An important challenge in many applications ranging from biomedical devices to ship hulls is the prevention of nonspecific biomolecule and microorganism attachment onto surfaces. This attachment can be prevented by using a "nonfouling" surface. Our goals are to provide a fundamental understanding of molecular-level nonfouling mechanisms and to develop biocompatible and environmentally benign nonfouling materials using molecular principles learned.
Over the last 10-12 years, we have demonstrated that zwitterionic materials have many unique properties when compared to their commonly used poly(ethylene glycol) (PEG) counterparts. They demonstrate ultra-low fouling in complex media, are able to switch their charge, and are functionalizable, superhydrophilic, and biomimetic. Zwitterionic materials have been shown to prevent the formation of a collagenous capsule when implanted, prolong the circulation time of nanoparticles used for drug/gene delivery and diagnostics, preserve protein bioactivity and cell viability, and enable long-lasting, nonfouling marine coatings. Today, these zwitterionic materials are being used for a broad range of medical and engineering applications.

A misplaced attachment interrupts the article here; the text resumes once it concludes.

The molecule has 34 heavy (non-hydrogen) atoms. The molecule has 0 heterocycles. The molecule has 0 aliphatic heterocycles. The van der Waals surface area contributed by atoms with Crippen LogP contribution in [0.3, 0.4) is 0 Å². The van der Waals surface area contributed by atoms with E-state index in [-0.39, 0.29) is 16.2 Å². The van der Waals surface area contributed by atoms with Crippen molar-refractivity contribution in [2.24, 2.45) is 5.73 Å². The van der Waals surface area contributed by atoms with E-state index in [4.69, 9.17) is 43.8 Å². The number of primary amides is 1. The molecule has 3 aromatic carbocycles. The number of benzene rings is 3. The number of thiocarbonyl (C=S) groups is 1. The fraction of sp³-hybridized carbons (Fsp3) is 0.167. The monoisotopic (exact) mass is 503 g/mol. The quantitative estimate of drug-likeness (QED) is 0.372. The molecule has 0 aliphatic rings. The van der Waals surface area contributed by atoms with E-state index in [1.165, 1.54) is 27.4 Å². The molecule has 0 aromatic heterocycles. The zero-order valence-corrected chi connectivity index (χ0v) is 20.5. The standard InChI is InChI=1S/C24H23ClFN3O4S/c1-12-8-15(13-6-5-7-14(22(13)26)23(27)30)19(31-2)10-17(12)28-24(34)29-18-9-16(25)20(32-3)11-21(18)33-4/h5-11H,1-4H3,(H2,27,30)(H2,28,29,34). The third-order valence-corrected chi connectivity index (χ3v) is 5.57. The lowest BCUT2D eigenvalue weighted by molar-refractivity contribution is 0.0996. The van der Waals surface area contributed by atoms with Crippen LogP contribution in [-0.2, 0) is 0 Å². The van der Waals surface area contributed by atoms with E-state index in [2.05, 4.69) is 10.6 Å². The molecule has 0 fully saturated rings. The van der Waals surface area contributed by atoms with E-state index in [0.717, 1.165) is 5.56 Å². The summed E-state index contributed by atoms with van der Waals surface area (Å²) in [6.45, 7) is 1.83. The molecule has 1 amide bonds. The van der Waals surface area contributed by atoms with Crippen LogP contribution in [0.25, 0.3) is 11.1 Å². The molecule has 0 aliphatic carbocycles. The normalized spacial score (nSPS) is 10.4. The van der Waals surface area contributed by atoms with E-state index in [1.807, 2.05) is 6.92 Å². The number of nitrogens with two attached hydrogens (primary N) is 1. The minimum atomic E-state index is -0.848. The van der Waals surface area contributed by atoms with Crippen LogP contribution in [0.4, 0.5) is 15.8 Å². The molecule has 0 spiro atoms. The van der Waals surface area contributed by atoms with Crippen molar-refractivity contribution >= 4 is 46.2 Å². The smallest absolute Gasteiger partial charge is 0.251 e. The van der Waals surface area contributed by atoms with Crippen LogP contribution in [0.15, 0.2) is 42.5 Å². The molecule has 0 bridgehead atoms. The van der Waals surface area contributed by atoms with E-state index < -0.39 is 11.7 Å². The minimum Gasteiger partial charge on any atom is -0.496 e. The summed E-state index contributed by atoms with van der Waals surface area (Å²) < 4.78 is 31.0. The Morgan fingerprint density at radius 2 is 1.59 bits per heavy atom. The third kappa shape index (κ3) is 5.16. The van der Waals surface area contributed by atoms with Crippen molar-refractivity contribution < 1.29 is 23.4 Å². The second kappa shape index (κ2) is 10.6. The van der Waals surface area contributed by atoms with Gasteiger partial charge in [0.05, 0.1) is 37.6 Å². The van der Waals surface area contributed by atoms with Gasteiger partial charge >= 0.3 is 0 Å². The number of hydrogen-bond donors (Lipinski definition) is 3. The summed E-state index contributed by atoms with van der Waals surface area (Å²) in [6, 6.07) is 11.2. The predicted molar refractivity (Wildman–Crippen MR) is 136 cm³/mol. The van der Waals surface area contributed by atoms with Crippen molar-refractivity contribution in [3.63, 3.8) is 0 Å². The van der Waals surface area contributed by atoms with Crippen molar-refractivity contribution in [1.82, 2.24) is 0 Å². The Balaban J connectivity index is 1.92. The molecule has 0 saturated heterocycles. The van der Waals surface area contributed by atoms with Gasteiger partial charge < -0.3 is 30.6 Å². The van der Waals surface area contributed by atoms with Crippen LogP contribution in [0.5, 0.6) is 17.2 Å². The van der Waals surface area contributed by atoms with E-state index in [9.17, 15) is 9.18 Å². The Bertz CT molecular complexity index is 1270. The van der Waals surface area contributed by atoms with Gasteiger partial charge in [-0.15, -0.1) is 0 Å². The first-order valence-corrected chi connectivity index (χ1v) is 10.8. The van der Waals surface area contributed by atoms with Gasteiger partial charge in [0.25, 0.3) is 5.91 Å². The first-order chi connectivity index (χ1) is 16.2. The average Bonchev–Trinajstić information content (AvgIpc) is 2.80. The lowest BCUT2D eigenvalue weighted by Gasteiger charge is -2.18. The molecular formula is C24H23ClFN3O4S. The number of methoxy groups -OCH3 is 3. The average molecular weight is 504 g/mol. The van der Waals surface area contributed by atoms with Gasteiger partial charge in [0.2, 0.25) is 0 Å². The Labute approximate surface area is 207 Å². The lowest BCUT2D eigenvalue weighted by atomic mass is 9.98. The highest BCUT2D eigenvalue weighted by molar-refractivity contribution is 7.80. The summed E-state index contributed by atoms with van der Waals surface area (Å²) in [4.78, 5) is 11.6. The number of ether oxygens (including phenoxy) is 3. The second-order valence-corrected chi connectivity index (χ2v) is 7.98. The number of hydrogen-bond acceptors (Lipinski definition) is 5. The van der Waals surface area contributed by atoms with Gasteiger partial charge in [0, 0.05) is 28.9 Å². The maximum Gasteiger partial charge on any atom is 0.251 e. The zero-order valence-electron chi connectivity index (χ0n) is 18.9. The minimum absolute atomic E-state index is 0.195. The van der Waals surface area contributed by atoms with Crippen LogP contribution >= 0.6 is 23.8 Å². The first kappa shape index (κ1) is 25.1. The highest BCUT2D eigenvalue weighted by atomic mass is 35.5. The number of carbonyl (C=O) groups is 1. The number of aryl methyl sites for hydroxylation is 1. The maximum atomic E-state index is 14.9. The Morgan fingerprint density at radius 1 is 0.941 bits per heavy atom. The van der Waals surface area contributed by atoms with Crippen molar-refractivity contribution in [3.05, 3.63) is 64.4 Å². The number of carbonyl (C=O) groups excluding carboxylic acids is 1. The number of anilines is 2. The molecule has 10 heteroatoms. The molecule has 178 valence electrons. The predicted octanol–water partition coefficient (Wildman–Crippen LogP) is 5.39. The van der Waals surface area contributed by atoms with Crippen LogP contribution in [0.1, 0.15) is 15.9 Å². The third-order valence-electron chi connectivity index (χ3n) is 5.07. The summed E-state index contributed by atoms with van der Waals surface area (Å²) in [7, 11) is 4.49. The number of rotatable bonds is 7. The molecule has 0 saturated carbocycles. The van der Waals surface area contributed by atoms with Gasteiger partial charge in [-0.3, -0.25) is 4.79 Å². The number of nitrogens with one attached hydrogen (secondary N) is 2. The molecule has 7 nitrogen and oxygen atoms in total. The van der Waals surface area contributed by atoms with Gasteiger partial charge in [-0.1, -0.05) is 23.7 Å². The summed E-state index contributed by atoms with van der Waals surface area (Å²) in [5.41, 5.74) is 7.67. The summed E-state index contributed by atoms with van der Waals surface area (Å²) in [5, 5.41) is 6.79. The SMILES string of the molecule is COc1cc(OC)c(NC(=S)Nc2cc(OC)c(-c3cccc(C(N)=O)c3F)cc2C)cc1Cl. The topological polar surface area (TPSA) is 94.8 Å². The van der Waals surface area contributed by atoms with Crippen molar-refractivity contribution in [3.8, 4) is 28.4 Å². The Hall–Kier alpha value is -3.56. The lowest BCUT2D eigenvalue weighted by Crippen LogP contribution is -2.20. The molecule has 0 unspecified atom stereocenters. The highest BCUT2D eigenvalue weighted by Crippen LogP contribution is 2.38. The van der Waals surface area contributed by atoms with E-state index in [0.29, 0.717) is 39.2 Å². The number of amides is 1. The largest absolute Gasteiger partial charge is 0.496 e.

We take a unique holistic approach to our research by performing both simulations and experiments. Novel materials are designed, synthesized, tested and improved upon all within our group. This collaborative approach allows us to always strive towards understanding nature at all levels. Creative ideas and innovative technologies are always our emphasis.
Our group is a diverse mix with people from New York to Beijing and in between. We are engineers, chemists, biologists, and simulators. About one third of our group focuses on studying a diverse range of problems and designing new materials. The next third focuses on synthesizing and characterizing new polymers and other molecules. The last third focuses on biological studies of these materials.